A Republican-led Senate Committee in the Michigan legislature approved on Thursday a wolf hunting bill that cannot be overturned through a future referendum. According to the Associated Press, Senate Bill 288 contains a $1 million appropriation that prevents it from being blocked by referendums, such as those seen elsewhere in the country. The bill will empower the state’s Natural Resources Commission to designate game animals, providing the department with far more authority than previously.
Animal rights groups have long decried the hunting of wolves, which became the target of management programs after their delisting from the Endangered Species List last year. Gray wolves were previously the subject of federal protection programs that sought to return the species to their natural ranges after a dramatic decrease in their population. Recently, the U.S. Fish and Wildlife Service deemed the species sufficiently recovered and removed it from federal protection in early 2012. Over 161,000 signatures mark a petition by the group Keep Michigan Wolves Protected (KMWP) to call for a referendum on a 2012 law that allowed a wolf season. The introduction of Senate Bill 288 is seen by opponents of wolf hunting as a move to circumvent the referendum before it gets to voters.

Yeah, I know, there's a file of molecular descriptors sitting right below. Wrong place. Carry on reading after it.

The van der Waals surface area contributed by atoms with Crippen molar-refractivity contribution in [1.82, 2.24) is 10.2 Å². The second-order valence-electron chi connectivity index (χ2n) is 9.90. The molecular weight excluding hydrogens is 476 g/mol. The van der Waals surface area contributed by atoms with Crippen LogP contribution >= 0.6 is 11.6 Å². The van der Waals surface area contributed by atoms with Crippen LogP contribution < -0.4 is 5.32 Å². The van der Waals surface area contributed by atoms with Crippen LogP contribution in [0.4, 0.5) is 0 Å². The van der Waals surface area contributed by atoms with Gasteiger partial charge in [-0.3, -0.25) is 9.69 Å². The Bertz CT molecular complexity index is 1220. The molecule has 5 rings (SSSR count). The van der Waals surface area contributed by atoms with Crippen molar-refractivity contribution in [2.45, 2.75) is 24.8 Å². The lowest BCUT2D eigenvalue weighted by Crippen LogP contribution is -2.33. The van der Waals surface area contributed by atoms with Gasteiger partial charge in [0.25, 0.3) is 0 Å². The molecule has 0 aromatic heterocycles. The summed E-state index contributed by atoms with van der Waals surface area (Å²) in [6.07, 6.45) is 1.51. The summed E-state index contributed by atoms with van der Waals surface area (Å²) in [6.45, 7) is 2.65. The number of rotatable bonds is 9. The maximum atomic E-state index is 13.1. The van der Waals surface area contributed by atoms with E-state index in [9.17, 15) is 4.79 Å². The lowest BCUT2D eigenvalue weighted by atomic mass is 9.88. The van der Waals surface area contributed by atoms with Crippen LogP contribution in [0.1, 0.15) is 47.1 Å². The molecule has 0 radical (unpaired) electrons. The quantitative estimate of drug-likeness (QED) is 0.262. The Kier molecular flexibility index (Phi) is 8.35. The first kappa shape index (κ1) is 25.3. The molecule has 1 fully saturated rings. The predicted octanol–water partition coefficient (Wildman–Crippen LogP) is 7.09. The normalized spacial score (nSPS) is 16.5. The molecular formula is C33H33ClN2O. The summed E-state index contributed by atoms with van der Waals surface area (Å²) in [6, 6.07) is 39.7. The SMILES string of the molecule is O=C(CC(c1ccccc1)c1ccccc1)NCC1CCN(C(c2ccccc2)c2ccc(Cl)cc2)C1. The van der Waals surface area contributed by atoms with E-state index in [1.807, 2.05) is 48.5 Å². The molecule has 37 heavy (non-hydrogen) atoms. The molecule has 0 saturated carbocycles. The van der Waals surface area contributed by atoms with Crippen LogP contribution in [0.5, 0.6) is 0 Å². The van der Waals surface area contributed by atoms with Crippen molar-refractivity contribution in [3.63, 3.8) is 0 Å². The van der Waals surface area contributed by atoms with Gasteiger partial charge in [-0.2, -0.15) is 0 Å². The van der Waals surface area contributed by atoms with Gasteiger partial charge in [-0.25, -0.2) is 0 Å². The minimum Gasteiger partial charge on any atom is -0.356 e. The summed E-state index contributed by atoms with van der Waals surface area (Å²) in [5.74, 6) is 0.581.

“We see this as an attempt to silence the will of the people,” said KMWP’s Scott Kaplan.
The state Department of Natural Resources (DNR) views the wolves differently. The department conducted a series of public meetings last month across the state in which issues such as personal safety and depredation were discussed. The DNR believes that a wolf hunting season would be a valuable tool in managing the species. Local hunting organizations, such as the Michigan United Conservation Clubs (MUCC) and the state’s Safari Club International (SCI) chapter, also recognize the need for a hunting season on scientific grounds.
“I would firmly believe that a regulated hunting and trapping season for wolves would be just that–it would be regulated,” MUCC’s Kent Wood told Michigan Radio. “And it would be the same thing: it would be looked at every year. You know, I think it’s also just sort of the same sort of false mindset that hunters want to get rid of these species. We don’t. First and foremost the goal is conservation.”